The revolutionary science fiction author Ursula K. Le Guin, who passed away January 22, understood something important about ideal worlds and societies: Utopia is not perfection. Utopia is process. It is reflection and adjustment, learning and growth. It is communication and respect, self-awareness and honesty. This concept echoes throughout her body of work, but she explores utopia-as-process fully in one of her most radical novels, Always Coming Home, published in 1985. This novel, more accurately described as a fictional anthropological study, has no singular narrative and no main character. Certainly, we hear life stories from individuals in the Kesh society depicted in the book, but traditional narrative isn’t the only means by which Le Guin tells this story—she includes poems, plays, illustrations, musical notation, and other ephemera as part of the tale. This nonlinear narrative structure, along with the stories included therein, synthesizes Le Guin’s beliefs on the unavoidable, destructive outcomes of a patriarchal, capitalist society by rejecting them whole cloth. In a 2015 essay for Motherboard, Le Guin wrote, “Every benefit industrialism and capitalism have brought us, every wonderful advance in knowledge and health and communication and comfort, casts the same fatal shadow. All we have, we have taken from the earth; and, taking with ever-increasing speed and greed, we now return little but what is sterile or poisoned.” Much of her fiction concerns itself with finding a better way, a way mutually beneficial to humans and the earth. Indeed, in Always Coming Home’s utopic society, the Kesh live in a reclaimed post-apocalyptic California. Although some land remains arable, much of what was formerly the United States is inhospitable to human life. The text implies that the conquest-driven, consumptive culture of the 20th century directly led to the continent’s ruination. Despite the harshness of their environment, the Kesh thrive. But how do you build utopia from destruction and ruin? Here’s where the book becomes difficult, radical, and complex. The hinge spiral, a two-armed spiral circling out from a single center point, is the key to understanding both the novel and Le Guin’s vision of utopia. Not only does the spiral form the central motif for the Kesh, but the narrative structure itself echoes the spiral. Always Coming Home is a study in what a complete and utter rejection of capitalism and patriarchy might look like—for society and for the art of storytelling. For the Kesh, poverty is non-existent because the society supports all of its members. Artists, artisans, and other creative types are valued as highly as hunters and farmers. The people work with the land, not against it, and certainly not in dominion over it. Greed is unnecessary because every person has what they need to be happy and healthy. Crime is so minimal as to be nonexistent. Although many of Le Guin’s other novels contain utopias, her most well-read novels are not quite as grand in vision as Always Coming Home. The Left Hand of Darkness, published in 1969, chiefly addresses the singular topic of gender/sex and the consequences of favoring one biological sex over the other. The Dispossessed, a 1974 novel written in response to the Vietnam War, explores an anarchist utopia and what a world without capitalism might look like. But it, too, stops short of completely re-envisioning society. In addition, these novels—along with the majority of Le Guin’s books and short stories—follow a semi-traditional narrative structure. They have a beginning, middle, and end. They have protagonists and antagonists. They use the language of patriarchy, albeit subversively. By avoiding a linear narrative in Always Coming Home, Le Guin escapes the trap inherent in all would-be subversive texts: the use of language, which is controlled by patriarchy. Always Coming Home avoids the patriarchal conventions of storytelling by first eschewing a traditional narrative arc detailing a protagonist triumphing over an antagonist. Instead of one arc, Always Coming Home consists of many smaller arcs. The text’s longest section, “Stone Telling”—the life story of a woman of the same name—takes up only slightly more than 100 of the text’s 525 pages. The inclusion of other life stores aside from Stone Telling’s, such as those in the “Eight Life Stories” section, shows that no one narrative should represent an entire group of people or a place. Rather, diverse voices should be given a space in which to share their experiences and stories, whatever form those stories might take. In The Left Hand of Darkness, we are privy only to Genly Ai’s reactions to the ambisexual Gethenians. In The Dispossessed, we follow Shevek in his studies and experiences with anarchism and capitalism. In Always Coming Home, Le Guin presents an entire world of stories and perspectives. (This is not, of course, to say that Le Guin’s other novels don’t have value and meaning—they absolutely do, and are great in their own ways.) [millions_ad] Always Coming Home also escapes the patriarchal convention of linear storytelling by situating the creative and autobiographical works of the text, which constitute its bulk, within a socio-historical context. Pandora’s commentary and informational sections lend weight to those creative works by giving them extra layers of symbolic and historic meaning, and more importantly, by revealing the processes through which Kesh society maintains its utopia (this is also a subversion of the concept of “utopia,” which by patriarchal storytelling tradition cannot exist and always ends badly). The novel’s arrangement is not, however, without shape, and its shape allows the text to communicate with itself. The “Stone Telling” section, broken into three parts, is the hinge around which Le Guin spirals the historical, societal, literary, and biographical sections of the text, many of which are also broken into multiple parts. These sections do not exist independently of each other, although they can be read separately. Instead, they wrap around each other and reflect upon each other, building meaning as they go. At the very end of “Time and the City,” the Archivist at the city of Wakwaha tells Pandora, “Tell about the Condor. Let Stone Telling tell her story.” Linearly speaking, though, Stone Telling’s story began on page seven, and part two begins on page 173, immediately after this exchange between Pandora and the Archivist. The narrator’s introduction to “Stone Telling,” the hinge, comes one-third of the way through Stone Telling’s tale, effectively cycling back to that section rather than simply providing a preface for it. Because there are many stories, readers can enter the text at multiple points, unlike a traditional novel. The lack of a dominant narrative voice gives the reader freedom to choose her entry point and makes her an active participant in the text. Not only do multiple entry points undercut the idea that there is one “right” story—that of the hero—but create a text in which exist nearly infinite possibilities for the interpretation of meaning. “Readers, after all,” Le Guin said in an interview included in the collection At the Field’s End, “are making the world with you. You give them the materials, but it’s the readers who build that world in their own minds.” Regardless of where a reader starts reading and what choices she makes, she is in effect swirled back into the text and into communication with it at the end of each section, not marched out of it as in a traditional point A to point B narrative. Capitalism and patriarchy embrace a binary: rich/poor, right/wrong, male/female, etc. “Success” refers only to vocational and financial success, never the successful raising of children or creation of art (whether or not anyone sees or appreciates said art). Le Guin cracks these binaries open, from the way the Kesh keep records (anyone can give anything to the library, and it is kept as long as people are interested in keeping it) to the way she structured the book as a spiral. Le Guin takes the idea of multiple entry points to another level entirely by including non-lingual aspects in the book, thereby further evading the problem of language and dominant discourse. Scholar Robin Roberts points out that the novel itself is a collaborative work, since others composed the music, drew the pictures, and helped Le Guin with the maps, further avoiding the problem of “univocality,” as she calls it. Roberts says—and I agree—that, “Through her amalgamation of diverse materials, Le Guin emphasizes the act of interpretation.” In Always Coming Home, even the arrangement of sections provides a clear critique of patriarchy by juxtaposing Kesh society with that of the Dayao, or Condor, people. The Dayao people believe in an immortal god called One. One created the world, and will eventually unmake it. On page 190, Stone Telling says, “Human men are imitations of him. One is not the universe; he made it, and gives orders. Things are not a part of him nor is he part of them, so you must not praise things, but only One.” Instead of the Valley’s animistic beliefs that hold all things sacred, the Dayao worship one god and follow a strict hierarchy of power and authority. The above passage from page 190 brings to mind two particular passages from The Bible. The first is John 1 verses 1-3, which states, “In the beginning was the Word, and the Word was with God, and the Word was God. He was with God in the beginning. Through Him all things were made; without him nothing was made that has been made.” The second passage is Genesis 1:7, which states, “So God created man in his own image.” The Bible teaches, like the One, that a supreme being created the world, and that humans were made in his image, and exist to glorify him. Since a supreme being created the world for human use, they do not need to respect or show honor to the more-then-human world, let alone communicate with it. By echoing the language of The Bible, the text makes the parallel between the Dayao society and our own clear. The Kesh, in contrast, call all living things people, and differentiate between species. There are human people, and cow people, and coyote people. By calling these species the same word used for humans, the Valley people show that they hold animals in equal regard to themselves. They do not kill mercilessly or without cause. Only wild animals who, according to “The Back of the Book,” “allowed themselves to be hunted, who responded to the hunter’s singing and came to meet the arrow or enter the snare, had consented to come into the Second of the Earth Houses, the Blue Clay, in order to die. They had taken on mortality sacrificially and sacramentally.” The ways the hinge motif can be applied to Always Coming Home would fill volumes. The novel’s content and structure echo one other so closely that they, too, become arms on the spiral. Even the physical book acts as a hinge, connecting reader to author, and reader to content, and author to content. Without the others, the existence of one becomes meaningless. It is not the final product that matters, but the process by which author and reader give the story life. Le Guin understood that if we seek a limited version of success defined by the values of capitalism and patriarchy, we will never progress beyond these self-destructive ideals. Instead, we should revel in the cyclical nature of things, in self-reflection and growth, in living with the natural world instead of against it. We should embrace the interconnectedness of life and reject the idea that if one person is rich, another must be poor. It is only by engaging in the never-ending process of reflection and growth that we can achieve utopia, or some version of it. That is Le Guin’s final, and greatest, gift to all those who dream of a better way to live.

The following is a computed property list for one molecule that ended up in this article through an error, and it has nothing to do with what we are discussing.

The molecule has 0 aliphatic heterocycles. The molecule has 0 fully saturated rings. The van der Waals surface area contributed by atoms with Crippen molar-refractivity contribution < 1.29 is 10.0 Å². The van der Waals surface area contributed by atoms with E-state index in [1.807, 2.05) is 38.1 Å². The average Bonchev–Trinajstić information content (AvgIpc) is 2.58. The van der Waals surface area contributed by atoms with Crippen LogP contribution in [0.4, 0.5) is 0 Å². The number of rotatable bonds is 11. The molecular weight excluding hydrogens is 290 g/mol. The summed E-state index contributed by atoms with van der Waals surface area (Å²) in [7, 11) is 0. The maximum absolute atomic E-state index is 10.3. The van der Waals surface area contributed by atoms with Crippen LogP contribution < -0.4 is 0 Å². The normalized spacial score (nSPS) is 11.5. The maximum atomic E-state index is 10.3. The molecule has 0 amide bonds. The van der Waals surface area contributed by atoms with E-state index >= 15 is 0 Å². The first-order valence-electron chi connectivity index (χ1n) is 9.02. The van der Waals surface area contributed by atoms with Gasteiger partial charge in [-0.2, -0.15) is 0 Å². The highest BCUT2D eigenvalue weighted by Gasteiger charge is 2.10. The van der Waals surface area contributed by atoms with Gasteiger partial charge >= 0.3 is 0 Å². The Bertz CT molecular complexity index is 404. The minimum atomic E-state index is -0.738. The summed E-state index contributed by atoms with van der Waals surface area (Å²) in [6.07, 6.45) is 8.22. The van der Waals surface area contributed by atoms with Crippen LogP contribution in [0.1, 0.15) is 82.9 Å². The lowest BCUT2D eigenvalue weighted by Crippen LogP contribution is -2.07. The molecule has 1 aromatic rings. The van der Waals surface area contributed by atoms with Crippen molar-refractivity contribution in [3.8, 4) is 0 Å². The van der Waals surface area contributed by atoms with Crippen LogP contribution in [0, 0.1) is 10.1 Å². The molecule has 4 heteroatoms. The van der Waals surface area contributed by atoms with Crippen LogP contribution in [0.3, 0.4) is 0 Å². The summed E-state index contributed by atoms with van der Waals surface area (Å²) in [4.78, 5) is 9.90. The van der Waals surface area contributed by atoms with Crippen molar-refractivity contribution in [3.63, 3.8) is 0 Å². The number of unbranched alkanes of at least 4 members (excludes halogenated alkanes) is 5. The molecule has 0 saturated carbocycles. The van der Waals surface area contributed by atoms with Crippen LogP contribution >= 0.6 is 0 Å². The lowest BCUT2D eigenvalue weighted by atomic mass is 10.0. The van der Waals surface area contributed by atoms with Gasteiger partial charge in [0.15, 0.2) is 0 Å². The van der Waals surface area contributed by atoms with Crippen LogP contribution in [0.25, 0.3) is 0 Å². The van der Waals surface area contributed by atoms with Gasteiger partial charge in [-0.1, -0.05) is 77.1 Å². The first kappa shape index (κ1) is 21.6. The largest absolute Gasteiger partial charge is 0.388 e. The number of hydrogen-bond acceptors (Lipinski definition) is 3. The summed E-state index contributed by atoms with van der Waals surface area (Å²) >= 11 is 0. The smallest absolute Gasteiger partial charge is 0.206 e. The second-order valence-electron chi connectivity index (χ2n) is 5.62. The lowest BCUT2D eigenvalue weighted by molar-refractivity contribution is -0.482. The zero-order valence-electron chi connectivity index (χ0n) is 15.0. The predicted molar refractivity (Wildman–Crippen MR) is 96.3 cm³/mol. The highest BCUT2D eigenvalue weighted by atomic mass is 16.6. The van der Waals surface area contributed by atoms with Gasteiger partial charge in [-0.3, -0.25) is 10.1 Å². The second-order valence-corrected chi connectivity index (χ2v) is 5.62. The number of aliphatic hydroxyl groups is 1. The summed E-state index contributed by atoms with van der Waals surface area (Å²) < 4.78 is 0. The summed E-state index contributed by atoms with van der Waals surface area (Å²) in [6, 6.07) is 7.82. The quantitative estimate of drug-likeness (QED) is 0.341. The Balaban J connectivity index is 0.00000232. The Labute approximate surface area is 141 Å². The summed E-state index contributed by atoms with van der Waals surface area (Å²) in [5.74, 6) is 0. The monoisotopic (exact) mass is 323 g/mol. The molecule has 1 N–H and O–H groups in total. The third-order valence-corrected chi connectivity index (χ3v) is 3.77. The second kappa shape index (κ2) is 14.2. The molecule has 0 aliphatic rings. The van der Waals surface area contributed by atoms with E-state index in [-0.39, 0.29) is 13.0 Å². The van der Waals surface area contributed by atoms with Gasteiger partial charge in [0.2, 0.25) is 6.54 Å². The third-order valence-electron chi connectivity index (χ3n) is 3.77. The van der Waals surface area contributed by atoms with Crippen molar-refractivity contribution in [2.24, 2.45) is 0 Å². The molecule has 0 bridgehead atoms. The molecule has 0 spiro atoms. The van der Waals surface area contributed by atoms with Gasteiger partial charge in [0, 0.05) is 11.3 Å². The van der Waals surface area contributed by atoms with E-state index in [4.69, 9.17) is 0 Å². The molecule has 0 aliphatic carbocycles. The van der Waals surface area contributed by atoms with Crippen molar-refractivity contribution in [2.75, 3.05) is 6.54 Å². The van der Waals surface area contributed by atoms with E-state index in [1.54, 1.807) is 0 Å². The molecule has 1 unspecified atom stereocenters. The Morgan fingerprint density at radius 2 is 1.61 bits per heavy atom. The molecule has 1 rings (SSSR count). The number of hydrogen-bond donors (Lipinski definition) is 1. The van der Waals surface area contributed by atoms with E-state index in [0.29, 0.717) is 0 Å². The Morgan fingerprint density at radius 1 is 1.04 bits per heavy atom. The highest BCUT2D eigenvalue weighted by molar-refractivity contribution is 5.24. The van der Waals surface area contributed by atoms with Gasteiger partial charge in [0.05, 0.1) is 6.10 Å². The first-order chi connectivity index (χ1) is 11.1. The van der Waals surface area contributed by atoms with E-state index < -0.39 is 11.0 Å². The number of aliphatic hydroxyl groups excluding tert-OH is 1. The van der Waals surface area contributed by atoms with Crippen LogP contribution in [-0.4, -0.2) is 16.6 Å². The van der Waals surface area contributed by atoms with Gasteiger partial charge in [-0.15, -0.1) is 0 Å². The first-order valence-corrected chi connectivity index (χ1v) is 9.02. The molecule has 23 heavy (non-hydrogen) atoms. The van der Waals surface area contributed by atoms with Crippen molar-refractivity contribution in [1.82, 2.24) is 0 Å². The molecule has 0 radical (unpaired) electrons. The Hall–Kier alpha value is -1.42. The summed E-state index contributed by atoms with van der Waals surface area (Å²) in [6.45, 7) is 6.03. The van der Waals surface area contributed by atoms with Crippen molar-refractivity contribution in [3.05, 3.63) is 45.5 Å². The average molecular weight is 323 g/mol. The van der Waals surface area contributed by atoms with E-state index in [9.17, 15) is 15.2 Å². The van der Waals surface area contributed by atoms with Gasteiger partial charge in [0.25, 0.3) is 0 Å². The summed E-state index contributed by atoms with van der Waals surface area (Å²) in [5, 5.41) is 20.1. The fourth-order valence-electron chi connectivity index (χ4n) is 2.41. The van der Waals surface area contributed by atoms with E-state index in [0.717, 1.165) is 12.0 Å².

Nisi Shawl’s debut novel, Everfair, reveals a history that could have been—that should have been. Shawl, a prolific writer of speculative short stories, wrote a steampunk alternate history that could just as easily be used as a how-to guide for creating a modern utopia. The novel illustrates how people of vastly different backgrounds can work together toward a common goal. In this case, that goal is to create a safe place (named Everfair) for refugees from the brutality of Belgium’s King Leopold II in late 19th-century Congo. On the surface, Shawl’s characters are so different as to be incompatible. There’s an African-American pastor. A disabled Chinese railroad worker who makes functional prosthetic limbs for maimed and broken runaways. A family built on polyamory. But each contributor to Everfair is driven by the same conviction that Belgium’s colonization of the Congo is destructive and vile. Instead of meeting violence with violence, the founders of Everfair buy some land and set up their own anti-colonial haven. As it usually goes with these matters, the colonizers don’t take kindly to Everfair, but the book is ultimately a hopeful one. In addition to her novel and short stories, Shawl writes a column on science fiction by Black authors for Tor.com, teaches writing, and has written extensively on the topics of inclusive speculative fiction and writing the other. Over the summer, I had the pleasure of sitting down with Nisi Shawl to talk about her novel, why it’s important to write about people from different groups and backgrounds, and what all of us can do to make literature more inclusive. What follows is an edited version of our conversation. The trade paperback version of Everfair is out now from Tor Books. TM: Before Everfair, you mostly wrote short fiction. What was it like transitioning from the short form to the novel? NS: Actually, I wrote three other novels before Everfair, it’s just that nobody bought them. So the transition wasn’t sharp. What I originally started out with was poetry, which is an even shorter format than the short story. So there was a transition, but it was much more gradual, and I was writing short stories at the same time that I was writing novels. When it comes to Everfair I have been accused by some readers of writing a bunch of related short stories rather than a novel. There is actually an arc to the novel. It’s not the arc of a person, it’s the arc of a nation. People who know that going in might have an easier time of it. I do have a couple other series of short stories, one of which I would like to publish—that one will be a bunch of short stories acting like they’re a novel. I don’t think Everfair was. But then, I wrote it. TM: Everfair the place is very much a character in the novel. Can you talk about writing the arc of the nation as opposed to writing a more individual-driven story? NS: I realized as I was writing the novel that I would have to have a macguffin. I would have to have some sort of plot device that people could latch onto and say, “Well, it’s a love story. It’s a love story between Daisy and Lisette,” and then that would satisfy that need. But at the same time I just knew it was about Everfair, it was about the nation itself, about the project. When it comes to creating a place as a character, I’m so glad that you noticed that, because it is a very important thing to me. My go-to guy on that is Raymond Chandler. He was writing in a different genre, he was a homophobe, he was anti-Semitic, problematic in many ways, but man, he could make a setting come alive and be active, and that’s what I study him for and that’s what I was trying to accomplish. TM: Can you talk about your process, and your routine? NS: I seem to write fairly finished drafts, I don’t do a lot of “write everything in 30 minutes and go back.” What I come up with is usually pretty close to what’s going to be going on. I have a critique group that I attend, and they help me with what is not actually on the page, or unintended consequences of what I’m writing. Then I often revise based on what they say and what an editor says. As far as the routine, because I went to [renowned science fiction residency] Clarion West, I generally write in the afternoon. At Clarion West the classes are in the morning. So whereas most people are like, “Get up at five, write first,” no, I have to write in the afternoon. So I spend the morning exercising and taking care of all the other writing stuff that goes on, send a bio to this place—that’s why we’re having an interview here in the morning. Afternoon is writing time. And I do this thing where you do 90 minutes [writing] and 30 minutes not writing. It’s not as fast as a sprint, but I do have timed breaks, and I do push through those 90 minutes. I usually pray before I start writing. Because I practice a West-African tradition, I pray to Eshu or Elegba, any of those [deities] that mediate between the realm of what’s happening and what could happen, and ask for their help in entering and coming back from the world of the imagination. And then sometimes I do additional prayers based on what I’m writing. TM: How does your spiritual practice feed into your writing, and how does your writing feed into your spiritual practice? NS: There is quite a bit of overlap. The West-African tradition is very much about spirituality being bound up in materiality. That dichotomy between spirituality and materiality is false, and writing is one of the points at which that dichotomy breaks down. You’re writing about imaginary friends, as one of my friends put it, you’re writing about imaginary worlds, and you’re creating something physical with it—a related impression, not the exact impression you have, but a related impression in the mind of another physical being. I do write quite a bit that depends on my spiritual practice. In Everfair, for example, one of the characters is a practitioner of a related tradition. Then there are other short stories where people are practicing it. Even when it’s not there on the surface, I think of my characters as related to different deities. We call it, in my tradition, someone is ruling your head. So you could be very much like Oshun, you could be very much like Ogun, and I think of my characters in those ways. TM: What was the most challenging thing about writing Everfair? NS: The most challenging thing was probably trying to do research about a people who had been killed off in the millions, a culture that had been just shredded, and a place that I had not been to and could not get to with the resources I had at hand. So that was challenging. TM: How did you overcome the research challenge? Where did you find your information? NS: I am a proponent of using multisensory research for anything like that. I did quite a bit of reading. I read things online, which led me to books I was able to get deeper into. One of my most helpful books is called African Reflections. It’s basically a catalog of an exhibit of the booty from an expedition to the area I was writing about, the Upper Congo, very shortly after the period I was writing about. That was very helpful because it had photos as well as really important essays. Sometimes I had to pass a side-eye on some of the things I was reading, some of the anthropological texts were obviously written from the point of view of someone outside the culture. I also did quite a bit with music. I was able to set up a Pandora station with music from that region. I’m sure it’s changed over a couple hundred years, but it was so immersive, and that’s what I look for. I did some cooking. There was only one film [The Kitchen Toto] I was able to find, but I used that. Websites of people who were involved in it, people who have descended from it, people who have come to the area in the last 10, 15 years. All of that was helpful. TM: One of the things I loved about Everfair was the truly diverse cast of characters—not just racially, but ethnically, religiously, in terms of sexual orientation and even disability. Was that a conscious choice or did it evolve more organically? NS: I wanted not just to have people represented, but to have them have their own voice. That’s something that I find very helpful in this sort of “writing the other” mode that I’ve published a book about, that I teach about. It’s one thing to have someone talking about a Chinese railway worker, it’s another thing to have that builder speak for themselves. And that’s what I was very conscious of, that I wanted to have people speak for themselves. Nobody thinks they’re a bully or a villain, and I was very consciously trying not to have bullies and villains. When people would talk about themselves, what they saw, what they were doing, their motivations, it became much less black and white. TM: You’ve done a lot of writing and teaching about how to “write the other” in a respectful, realistic way. What would you say to people who are afraid of screwing up when writing about people from different backgrounds? NS: It’s important to do it because it’s good writing. It’s realistic. You have to, of course, do research, and you have to be mindful that you are doing things that could have consequences for the people that read, for the people that are part of a culture you’re trying to depict, but you still have to do it. You can’t just back out; that’s sort of creepy and cowardly if you ask me. The thing to do is remember that you might get criticism and that criticism might actually be helpful. It might be what you need to hear. I have less sympathy for the people who are afraid for themselves, and more sympathy for the people who are afraid for others. In other words, some people are saying, “Well, I will get beaten up on and I will get vilified,” and others are saying, “Well, I could cause someone actual harm.” That I have sympathy for. And to that I could just say, do your best, and learn. TM: Everfair is an alternate history/steampunk story. What drew you to this genre and this particular era and story of colonization? NS: I had been confronted with the idea that steampunk valorized colonization and empire, and I really wanted to spit in its face for doing that. Alternate history, you know, I guess I am really attracted to it just because I just dislike this privileged narrative of “This is the way things are, this is the way things were supposed to be.” Just because something happened doesn’t mean that that’s the way it had to happen. And I think it helps us figure out where to go next if we figure out where we might have been coming from. TM: What role do you see speculative fiction playing in our social and political lives? NS: A major, major role. I think of speculative fiction as basically taking care of all of our needs when it comes to imagining ourselves, imagining ourselves doing better, imagining ourselves in the future, imagining ourselves in the past. To me, speculative fiction makes stories of ourselves in a world that is unknown and in some ways unknowable. There are films, there are games, there are novels, those are all ways that people use speculative fiction to tell themselves a story of what’s going on right now, and what’s going to happen, and what has happened. TM: When it comes to inclusivity, what can writers, editors, and readers of speculative fiction do to make the genre better? NS: For starters, as readers we can look for lists of writing that features inclusivity. Like lists of books by women, lists of books by disabled people, lists of books by trans people—and read them. You can, as a reader, back Kickstarters for projects like this. As a writer, you can work to be more inclusive in your own stuff, and you can also encourage others, in particular those “own voices” writers. For instance, I accepted an invitation to a magazine and was asked who else they should request, and I had a list of all of these people I thought they should be in contact with. As a writer you can use whatever influence you have to get others noticed, as well as doing the best on your own that you can. As an editor, you can look for and encourage the presence of writers outside the mainstream, dominant paradigm. And that includes not just saying your story is perfect so I’ll publish you, but saying your story is really cool in some interesting ways, and you have to revise it a little bit, but I’m going to help you do that and get that published.